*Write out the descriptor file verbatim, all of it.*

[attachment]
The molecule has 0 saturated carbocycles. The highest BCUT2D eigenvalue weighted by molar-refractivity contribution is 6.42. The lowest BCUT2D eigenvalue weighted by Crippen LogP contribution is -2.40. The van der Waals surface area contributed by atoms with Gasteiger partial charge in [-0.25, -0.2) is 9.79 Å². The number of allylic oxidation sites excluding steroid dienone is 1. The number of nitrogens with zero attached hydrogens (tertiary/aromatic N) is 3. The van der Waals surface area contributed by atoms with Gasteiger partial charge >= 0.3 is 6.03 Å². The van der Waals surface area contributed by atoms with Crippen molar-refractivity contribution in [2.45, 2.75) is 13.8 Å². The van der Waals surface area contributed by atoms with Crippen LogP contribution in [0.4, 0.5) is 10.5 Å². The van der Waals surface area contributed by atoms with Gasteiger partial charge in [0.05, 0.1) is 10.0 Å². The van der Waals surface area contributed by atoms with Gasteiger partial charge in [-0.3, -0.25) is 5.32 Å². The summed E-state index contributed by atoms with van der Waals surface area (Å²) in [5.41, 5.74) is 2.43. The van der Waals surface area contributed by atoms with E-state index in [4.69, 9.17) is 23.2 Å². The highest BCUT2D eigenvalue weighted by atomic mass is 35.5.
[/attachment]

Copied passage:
The molecule has 0 saturated carbocycles. The highest BCUT2D eigenvalue weighted by molar-refractivity contribution is 6.42. The lowest BCUT2D eigenvalue weighted by Crippen LogP contribution is -2.40. The van der Waals surface area contributed by atoms with Gasteiger partial charge in [-0.25, -0.2) is 9.79 Å². The number of allylic oxidation sites excluding steroid dienone is 1. The number of nitrogens with zero attached hydrogens (tertiary/aromatic N) is 3. The van der Waals surface area contributed by atoms with Gasteiger partial charge >= 0.3 is 6.03 Å². The van der Waals surface area contributed by atoms with Crippen molar-refractivity contribution in [2.45, 2.75) is 13.8 Å². The van der Waals surface area contributed by atoms with Crippen LogP contribution in [0.4, 0.5) is 10.5 Å². The van der Waals surface area contributed by atoms with Gasteiger partial charge in [0.05, 0.1) is 10.0 Å². The van der Waals surface area contributed by atoms with Gasteiger partial charge in [-0.3, -0.25) is 5.32 Å². The summed E-state index contributed by atoms with van der Waals surface area (Å²) in [5.41, 5.74) is 2.43. The van der Waals surface area contributed by atoms with E-state index in [4.69, 9.17) is 23.2 Å². The highest BCUT2D eigenvalue weighted by atomic mass is 35.5.